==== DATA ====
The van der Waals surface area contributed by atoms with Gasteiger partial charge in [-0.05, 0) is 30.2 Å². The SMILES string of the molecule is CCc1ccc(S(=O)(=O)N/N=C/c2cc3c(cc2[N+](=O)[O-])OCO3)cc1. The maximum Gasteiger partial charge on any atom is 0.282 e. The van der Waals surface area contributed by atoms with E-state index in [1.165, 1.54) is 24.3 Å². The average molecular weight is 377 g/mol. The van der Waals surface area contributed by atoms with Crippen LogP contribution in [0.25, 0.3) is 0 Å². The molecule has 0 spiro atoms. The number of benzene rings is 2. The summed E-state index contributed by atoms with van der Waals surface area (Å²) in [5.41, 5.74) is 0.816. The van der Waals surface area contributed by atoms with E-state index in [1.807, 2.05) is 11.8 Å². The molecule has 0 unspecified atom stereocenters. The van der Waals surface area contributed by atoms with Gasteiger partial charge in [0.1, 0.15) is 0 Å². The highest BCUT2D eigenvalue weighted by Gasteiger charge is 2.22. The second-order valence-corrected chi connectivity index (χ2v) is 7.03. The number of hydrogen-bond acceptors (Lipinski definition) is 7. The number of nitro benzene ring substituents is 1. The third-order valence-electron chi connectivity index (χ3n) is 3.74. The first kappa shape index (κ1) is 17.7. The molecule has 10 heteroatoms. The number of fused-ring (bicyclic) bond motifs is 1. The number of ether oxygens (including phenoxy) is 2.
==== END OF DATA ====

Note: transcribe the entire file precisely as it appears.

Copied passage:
The van der Waals surface area contributed by atoms with Gasteiger partial charge in [-0.05, 0) is 30.2 Å². The SMILES string of the molecule is CCc1ccc(S(=O)(=O)N/N=C/c2cc3c(cc2[N+](=O)[O-])OCO3)cc1. The maximum Gasteiger partial charge on any atom is 0.282 e. The van der Waals surface area contributed by atoms with E-state index in [1.165, 1.54) is 24.3 Å². The average molecular weight is 377 g/mol. The van der Waals surface area contributed by atoms with Crippen LogP contribution in [0.25, 0.3) is 0 Å². The molecule has 0 spiro atoms. The number of benzene rings is 2. The summed E-state index contributed by atoms with van der Waals surface area (Å²) in [5.41, 5.74) is 0.816. The van der Waals surface area contributed by atoms with E-state index in [1.807, 2.05) is 11.8 Å². The molecule has 0 unspecified atom stereocenters. The van der Waals surface area contributed by atoms with Gasteiger partial charge in [0.1, 0.15) is 0 Å². The highest BCUT2D eigenvalue weighted by Gasteiger charge is 2.22. The second-order valence-corrected chi connectivity index (χ2v) is 7.03. The number of hydrogen-bond acceptors (Lipinski definition) is 7. The number of nitro benzene ring substituents is 1. The third-order valence-electron chi connectivity index (χ3n) is 3.74. The first kappa shape index (κ1) is 17.7. The molecule has 10 heteroatoms. The number of fused-ring (bicyclic) bond motifs is 1. The number of ether oxygens (including phenoxy) is 2.